Top 10 preflop moves from Mitchell Cogert’s Tournament Poker: 101 Winning Moves

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Mark | Poker Articles, Poker Strategy, Poker Top 10 Lists, Poker Tournament

In this series of top 10 lists I have selected top moves from Mitchell Cogert’s “Tournament Poker: 101 Winning Moves”. I believe these moves have the largest probability of improving your chances of winning low to medium stakes online poker tournaments.

Top 10 lists in this series:

Top 10 preflop moves

Top 10 flop moves

Top 10 turn and river moves

Mitchell Cogert is the author of “Tournament Poker: 101 Winning Moves.” It is the only reference book to reveal the plays the Pros use to win a poker tournament. These plays are based on reviewing 20 years worth of tournament poker strategies and by actual play against Daniel Negreanu, Erick Lindgren, David Pham and other top pros. The book is available on Amazon and rated 5 out of 5 stars by customers. Find out more about Mitchell Cogert by visiting Tournament Poker or his website APokerExpert.

Top 10 preflop moves

The following preflop moves are intended to either set you up to win all your opponent’s chips, win blinds and limps uncontested or make sure you don’t bleed out your stack to the ever increasing blinds.

  • Early in the event limp with pocket Aces

When you are dealt pocket Aces early in an event you don’t want to settle with merely picking up the blinds. Limping with pocket Aces is risky business but could win you a larger pot compared to the standard play of raising with Aces. You want to be up against a maximum of 3 opponents when you limp with pocket Aces. In addition, the flop should optimally contain only one card in the playing zone (any card from 9s to Aces). If you limp with pocket Aces, get two additional callers and the flop is K (h) 8 (c) 2(d) that’s a great situation for you if one of your opponents has hit a pair of Kings. However, if you instead get 7 callers and the flop is K (h) J (h) 3 (c) you should have the discipline to fold your Aces since you will have almost no chance of winning the hand.

  • The under-the-gun steal raise

Use this move later in tournaments to pick up the blinds uncontested. You don’t need a playable hand to make this move; you will be taking advantage of your position at the table since a 2 or 3xBB raise under-the-gun represents a strong hand. The move has a higher chance of succeeding if your overall table image is tight.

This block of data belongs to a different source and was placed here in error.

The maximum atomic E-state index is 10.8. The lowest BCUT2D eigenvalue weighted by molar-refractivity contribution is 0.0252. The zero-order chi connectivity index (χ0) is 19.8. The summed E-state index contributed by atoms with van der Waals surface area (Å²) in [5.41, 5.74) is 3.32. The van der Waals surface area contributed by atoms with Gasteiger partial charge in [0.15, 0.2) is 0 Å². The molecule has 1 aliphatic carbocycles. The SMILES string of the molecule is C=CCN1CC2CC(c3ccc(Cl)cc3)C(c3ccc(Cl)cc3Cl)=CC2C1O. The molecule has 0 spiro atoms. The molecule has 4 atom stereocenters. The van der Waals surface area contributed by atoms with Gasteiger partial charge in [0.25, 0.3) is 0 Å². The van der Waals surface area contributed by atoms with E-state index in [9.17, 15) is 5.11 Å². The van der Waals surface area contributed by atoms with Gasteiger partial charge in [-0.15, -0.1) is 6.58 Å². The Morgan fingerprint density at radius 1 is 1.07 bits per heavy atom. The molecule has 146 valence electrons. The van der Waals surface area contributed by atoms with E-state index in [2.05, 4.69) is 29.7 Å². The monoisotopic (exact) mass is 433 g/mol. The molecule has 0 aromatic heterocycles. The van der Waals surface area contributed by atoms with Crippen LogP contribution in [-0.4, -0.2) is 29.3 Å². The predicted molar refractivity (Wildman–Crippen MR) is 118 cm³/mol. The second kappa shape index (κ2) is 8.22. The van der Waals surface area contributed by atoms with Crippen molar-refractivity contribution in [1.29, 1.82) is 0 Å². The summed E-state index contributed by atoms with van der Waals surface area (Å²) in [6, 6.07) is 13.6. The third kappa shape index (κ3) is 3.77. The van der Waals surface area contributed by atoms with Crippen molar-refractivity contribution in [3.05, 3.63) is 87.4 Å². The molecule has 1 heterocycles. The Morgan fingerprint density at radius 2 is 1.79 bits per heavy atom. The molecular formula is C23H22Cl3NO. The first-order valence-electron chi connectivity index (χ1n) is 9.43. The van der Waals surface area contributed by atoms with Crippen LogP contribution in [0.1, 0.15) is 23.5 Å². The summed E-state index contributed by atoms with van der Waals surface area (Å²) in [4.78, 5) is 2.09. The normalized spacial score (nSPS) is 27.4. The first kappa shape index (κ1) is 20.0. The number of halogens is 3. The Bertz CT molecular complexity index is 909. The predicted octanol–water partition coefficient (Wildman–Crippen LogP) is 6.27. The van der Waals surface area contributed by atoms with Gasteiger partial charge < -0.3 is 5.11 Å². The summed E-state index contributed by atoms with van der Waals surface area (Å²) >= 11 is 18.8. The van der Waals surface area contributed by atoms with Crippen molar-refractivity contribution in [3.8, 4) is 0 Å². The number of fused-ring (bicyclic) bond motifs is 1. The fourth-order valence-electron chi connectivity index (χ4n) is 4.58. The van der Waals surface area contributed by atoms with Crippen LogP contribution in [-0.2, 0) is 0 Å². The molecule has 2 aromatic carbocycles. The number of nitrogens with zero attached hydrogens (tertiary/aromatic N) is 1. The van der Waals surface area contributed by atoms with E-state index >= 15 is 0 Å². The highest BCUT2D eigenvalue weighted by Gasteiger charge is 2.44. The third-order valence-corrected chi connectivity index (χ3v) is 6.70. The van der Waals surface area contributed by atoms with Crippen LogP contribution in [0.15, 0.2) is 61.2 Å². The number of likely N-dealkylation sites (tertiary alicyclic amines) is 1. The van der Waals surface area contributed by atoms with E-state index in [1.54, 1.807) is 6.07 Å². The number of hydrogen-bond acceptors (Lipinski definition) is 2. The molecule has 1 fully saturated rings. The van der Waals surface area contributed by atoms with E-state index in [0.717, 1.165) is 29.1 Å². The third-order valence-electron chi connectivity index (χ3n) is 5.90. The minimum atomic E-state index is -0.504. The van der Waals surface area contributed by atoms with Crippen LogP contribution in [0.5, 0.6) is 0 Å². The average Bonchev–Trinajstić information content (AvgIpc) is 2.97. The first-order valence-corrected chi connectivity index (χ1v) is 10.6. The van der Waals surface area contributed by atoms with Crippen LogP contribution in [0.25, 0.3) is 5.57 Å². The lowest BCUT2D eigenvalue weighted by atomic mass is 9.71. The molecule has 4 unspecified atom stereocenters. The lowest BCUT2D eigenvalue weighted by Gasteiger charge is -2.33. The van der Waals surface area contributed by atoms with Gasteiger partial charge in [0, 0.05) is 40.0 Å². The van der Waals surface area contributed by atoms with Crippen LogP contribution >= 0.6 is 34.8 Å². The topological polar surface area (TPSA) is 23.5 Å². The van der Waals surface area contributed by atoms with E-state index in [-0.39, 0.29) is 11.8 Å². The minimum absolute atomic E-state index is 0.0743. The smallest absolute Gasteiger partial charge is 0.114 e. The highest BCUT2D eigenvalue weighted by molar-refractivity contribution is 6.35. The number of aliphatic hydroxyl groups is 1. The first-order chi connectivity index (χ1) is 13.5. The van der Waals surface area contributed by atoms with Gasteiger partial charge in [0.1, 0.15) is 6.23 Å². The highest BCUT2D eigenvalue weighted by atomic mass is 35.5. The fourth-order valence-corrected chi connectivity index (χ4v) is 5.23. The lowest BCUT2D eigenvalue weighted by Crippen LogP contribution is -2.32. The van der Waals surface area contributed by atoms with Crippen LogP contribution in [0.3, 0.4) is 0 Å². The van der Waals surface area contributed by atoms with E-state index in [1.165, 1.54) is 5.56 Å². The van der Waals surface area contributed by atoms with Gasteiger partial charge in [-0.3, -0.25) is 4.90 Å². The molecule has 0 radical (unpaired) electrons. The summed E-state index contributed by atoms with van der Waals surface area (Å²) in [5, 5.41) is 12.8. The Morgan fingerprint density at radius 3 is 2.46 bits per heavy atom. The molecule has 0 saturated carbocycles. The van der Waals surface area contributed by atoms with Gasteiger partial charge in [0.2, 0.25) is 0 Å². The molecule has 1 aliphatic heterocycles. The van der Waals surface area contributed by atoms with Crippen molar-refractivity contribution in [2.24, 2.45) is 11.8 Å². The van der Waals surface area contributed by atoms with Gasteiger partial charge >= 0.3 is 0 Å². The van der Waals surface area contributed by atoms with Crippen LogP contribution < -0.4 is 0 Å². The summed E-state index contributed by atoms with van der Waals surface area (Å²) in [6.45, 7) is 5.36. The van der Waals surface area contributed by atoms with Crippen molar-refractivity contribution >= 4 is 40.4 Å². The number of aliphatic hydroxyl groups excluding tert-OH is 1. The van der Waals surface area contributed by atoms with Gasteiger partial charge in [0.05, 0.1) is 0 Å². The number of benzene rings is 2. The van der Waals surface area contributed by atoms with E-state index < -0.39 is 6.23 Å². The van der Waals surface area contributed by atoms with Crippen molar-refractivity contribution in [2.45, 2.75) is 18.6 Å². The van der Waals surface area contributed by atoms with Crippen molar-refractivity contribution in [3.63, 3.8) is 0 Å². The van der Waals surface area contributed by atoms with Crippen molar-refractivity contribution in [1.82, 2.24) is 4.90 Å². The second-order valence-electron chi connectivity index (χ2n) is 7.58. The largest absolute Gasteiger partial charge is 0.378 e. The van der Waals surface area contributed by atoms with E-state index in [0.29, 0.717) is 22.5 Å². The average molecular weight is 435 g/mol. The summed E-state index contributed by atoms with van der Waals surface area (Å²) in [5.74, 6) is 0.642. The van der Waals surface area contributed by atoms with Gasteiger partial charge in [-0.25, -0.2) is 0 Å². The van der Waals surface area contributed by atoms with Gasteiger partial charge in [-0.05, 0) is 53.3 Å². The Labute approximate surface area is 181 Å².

• The position power raise

The position power raise is intended to win both the blinds and the additional money in the pot from previous limpers. It works best during the middle or later stages of low stakes online multi-table tournaments where a raise represents a significant amount of your opponent’s stacks. If your hand is good enough to limp with, then it is also good enough to raise strongly to 4xBB with the goal of making the other players fold. If a player calls your hand can still improve on the flop. Make sure the opponents you want to fold have stack sizes comparable to yours. If they are low stacked they might push all in to your raise and if they are big stacked they are more likely to call you.

  • The leave something behind re-raise

In the middle to late stages of an online tournament you need to seize every opportunity you can to accumulate chips. Say you hold a medium hand in the big blind such as A8 suited and an opponent in the cut off position with a medium stack size similar to yours raises 3xBB. Your opponent could be using his position to steal the blinds so this might be a good spot to re-raise him to get him to fold. But what is the optimal re-raise amount? If you re-raise your opponent all in, you put maximum pressure on him, but the all in re-raise is often perceived as a move and might lead your opponent to call. However if you re-raise your opponent with two thirds or more of your stack, this signals you have a premium hand. By leaving something behind you are telling your opponent that you are prepared to go all the way with your hand.

  • Be aggressive near the bubble